The walls of your home aren’t protecting you from the hot and cold as much as you’d like but insulating them with foam seems complicated to you because you have a brick exterior.
But it’s not the exterior itself that is throwing you for a loop. It’s whether you should have foam injected into the wythe cavity, which is closer to the exterior, or the stud cavity just beyond.
RetroFoam of Michigan has insulated tens of thousands of homes across the lower peninsula since 2002. In that time we have used injection foam in exterior walls with different siding types, so we know exactly what is best in each instance.
With our experience, we know the best way for insulating existing exterior brick walls and we’ll share that knowledge with you now.
Insulating Existing Exterior Brick Walls
Before we get started, let’s make sure you understand what the wythe cavity is.
In this instance, the wythe cavity is a small air space between the brick exterior and the stud cavity. On one side there is brick and on the other, there is the sheathing that separates it from the stud cavity.
On the outside looking in on this matter, you’re likely thinking insulating that wythe cavity would make the most sense, but that’s not the case.
Our preferred method when deciding whether to insulate the wythe cavity or the stud cavity is the stud cavity and here’s why.
We and any other good contractor want to preserve your brick exterior. As the injection foam enters the wythe cavity, there is the possibility that the pressure could push out the bricks. Because of this possibility, installers take their time and the process takes much longer, but even with this precaution, the bricks could push out.
Because of this, the preferred method is to drill into the brick, through the wythe cavity, and right into the stud cavity to inject the foam.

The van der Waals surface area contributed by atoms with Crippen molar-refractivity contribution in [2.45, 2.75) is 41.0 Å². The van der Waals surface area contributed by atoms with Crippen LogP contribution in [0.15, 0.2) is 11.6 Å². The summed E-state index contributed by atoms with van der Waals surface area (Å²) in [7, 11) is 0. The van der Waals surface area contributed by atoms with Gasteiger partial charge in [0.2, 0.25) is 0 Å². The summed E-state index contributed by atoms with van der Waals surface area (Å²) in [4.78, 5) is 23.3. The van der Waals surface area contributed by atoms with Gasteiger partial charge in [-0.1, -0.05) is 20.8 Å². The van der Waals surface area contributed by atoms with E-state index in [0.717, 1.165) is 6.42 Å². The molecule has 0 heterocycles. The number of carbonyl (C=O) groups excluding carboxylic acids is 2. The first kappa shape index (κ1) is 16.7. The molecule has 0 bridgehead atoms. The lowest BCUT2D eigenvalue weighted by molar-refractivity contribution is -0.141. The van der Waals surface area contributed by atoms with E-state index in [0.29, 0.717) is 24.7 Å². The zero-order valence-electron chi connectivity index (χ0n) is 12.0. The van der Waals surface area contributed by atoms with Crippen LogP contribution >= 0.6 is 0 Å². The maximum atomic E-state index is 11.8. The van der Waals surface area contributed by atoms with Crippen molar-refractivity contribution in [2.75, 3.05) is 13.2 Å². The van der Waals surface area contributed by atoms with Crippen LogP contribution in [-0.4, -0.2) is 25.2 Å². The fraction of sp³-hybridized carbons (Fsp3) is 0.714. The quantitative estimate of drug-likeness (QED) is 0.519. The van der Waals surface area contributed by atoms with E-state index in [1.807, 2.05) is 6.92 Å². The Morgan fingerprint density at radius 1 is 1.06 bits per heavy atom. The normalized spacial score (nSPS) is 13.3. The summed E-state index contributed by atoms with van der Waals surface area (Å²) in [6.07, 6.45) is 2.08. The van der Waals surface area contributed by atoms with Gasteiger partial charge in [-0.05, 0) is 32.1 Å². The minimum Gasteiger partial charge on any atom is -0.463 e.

That being said, there are times when the wythe cavity is the best option.
For example, if there is cellulose in the stud cavity, then the wythe would be insulated instead.
Another scenario is if the walls have paneling. The injection foam can cause the paneling to push out, which can be difficult to fix depending on how the paneling is attached.
Foam Insulation for Your Home
You know what your home needs and that’s insulation that will stop the outside air from getting inside.
Injection foam in your existing exterior walls can get that done.
In the case of the wythe cavity versus the stud cavity, it’s always best to have a professional take a look because every project is different. The big thing is to have the conversation with your foam insulation contractor to make sure the integrity of your brick siding will be maintained.
If you’d like to learn more about the benefits of foam insulation in other areas of your home, check out our Learning Center.
About Amanda Ringler
Amanda previously has worked as a breaking news and crime reporter, TV news producer, and editor in Flint and Detroit. Throughout her career as a journalist, she has won several awards from The Society of Professional Journalists - Detroit Chapter and the Michigan Press Association. As part of the RetroFoam of Michigan family, Amanda uses her experience as a journalist to write content that will help educate homeowners on the benefits of foam insulation. When Amanda isn’t writing, she’s spending time with her husband and rescued huskies. She also loves knitting, making art, cooking, and hosting dinner and a movie night for friends and family.